A rapidly aging population and increased environmental risks have led cancer to overtake heart disease as the leading cause of death in parts of the Western world. Researchers remain a long way from eradicating cancer, but several new treatments may offer hope. On the cutting edge of cancer research in Israel is the Weizmann Institute’s Prof. Yosef Yarden, whose findings have laid the foundation for the creation of new cancer treatments such as immunotherapy, which uses the body’s immune system to help fight cancer. “The new generation of immunotherapy antibodies are in fact biological molecules and the body naturally uses them, so they come with very mild side effects. The future is very much in immunotherapy,” Yarden told JNS.org.
“Becoming Israeli,” an anthology edited by Akiva Gersh, narrates the inspiring and challenging sides of immigrating to Israel. The book unites the writing of 40 bloggers “whose words take readers on an adventure that evokes a wide range of emotions, from frustration to inspiration, from confusion to deep pride,” Gersh said. At the book’s recent launch event, Gersh sat on a panel with contributing authors who reflected on their unique reasons for making aliyah, the paradoxes of life in Israel and the vision of bringing Jews back to their ancestral homeland.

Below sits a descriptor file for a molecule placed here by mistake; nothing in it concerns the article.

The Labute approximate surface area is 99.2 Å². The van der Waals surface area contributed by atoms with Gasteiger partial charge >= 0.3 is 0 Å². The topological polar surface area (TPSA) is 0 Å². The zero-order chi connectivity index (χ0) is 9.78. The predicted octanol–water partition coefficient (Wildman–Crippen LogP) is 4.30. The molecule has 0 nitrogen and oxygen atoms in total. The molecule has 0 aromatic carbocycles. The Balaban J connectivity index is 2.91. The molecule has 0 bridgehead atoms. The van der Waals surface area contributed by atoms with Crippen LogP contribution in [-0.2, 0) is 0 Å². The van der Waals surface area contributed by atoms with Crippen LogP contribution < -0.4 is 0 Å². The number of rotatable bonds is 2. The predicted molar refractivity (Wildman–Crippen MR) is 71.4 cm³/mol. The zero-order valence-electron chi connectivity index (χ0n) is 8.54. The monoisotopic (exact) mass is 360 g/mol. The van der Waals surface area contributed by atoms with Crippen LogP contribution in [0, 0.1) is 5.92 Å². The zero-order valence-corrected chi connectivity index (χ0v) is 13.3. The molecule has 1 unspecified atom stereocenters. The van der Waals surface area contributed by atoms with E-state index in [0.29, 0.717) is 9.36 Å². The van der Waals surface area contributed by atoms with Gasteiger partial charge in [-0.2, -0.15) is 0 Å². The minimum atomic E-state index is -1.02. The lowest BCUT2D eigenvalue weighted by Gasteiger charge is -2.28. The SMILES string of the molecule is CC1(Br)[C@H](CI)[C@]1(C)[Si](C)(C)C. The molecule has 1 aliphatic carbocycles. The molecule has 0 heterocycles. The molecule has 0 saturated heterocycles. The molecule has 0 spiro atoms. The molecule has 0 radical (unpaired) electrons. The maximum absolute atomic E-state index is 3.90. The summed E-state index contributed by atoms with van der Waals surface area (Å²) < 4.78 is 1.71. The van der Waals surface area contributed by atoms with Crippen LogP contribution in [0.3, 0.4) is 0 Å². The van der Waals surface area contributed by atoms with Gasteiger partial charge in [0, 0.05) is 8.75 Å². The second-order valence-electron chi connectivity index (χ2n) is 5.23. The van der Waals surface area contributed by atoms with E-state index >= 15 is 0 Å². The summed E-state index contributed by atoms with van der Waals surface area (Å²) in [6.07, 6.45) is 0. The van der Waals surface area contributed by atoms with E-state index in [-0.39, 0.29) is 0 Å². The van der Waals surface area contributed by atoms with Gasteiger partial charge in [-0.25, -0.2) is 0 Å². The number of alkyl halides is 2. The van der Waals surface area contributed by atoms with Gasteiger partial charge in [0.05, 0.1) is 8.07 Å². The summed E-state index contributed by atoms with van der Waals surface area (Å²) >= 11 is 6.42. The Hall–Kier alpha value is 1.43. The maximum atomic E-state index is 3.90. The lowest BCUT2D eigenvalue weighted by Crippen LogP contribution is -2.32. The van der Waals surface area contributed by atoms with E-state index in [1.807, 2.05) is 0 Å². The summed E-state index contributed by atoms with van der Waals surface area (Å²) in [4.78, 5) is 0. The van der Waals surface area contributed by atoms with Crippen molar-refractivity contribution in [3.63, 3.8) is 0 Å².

Bex Zank, who was recently part of an LGBTQ Birthright Israel trip, recounted what many participants called the first time they could be exactly who they are. The group sat around a campfire, sharing their coming-out stories. As Zank began to cry, describing coming out on Instagram while riding a camel, a group of new friends linked arms in support. Since 2000, Birthright has provided free 10-day trips to Israel for nearly 600,000 Jews ages 18-26. Niche Birthright trips like the LGBTQ trip ensure that all eligible participants feel they have a place in the often transformative experience of discovering Israel.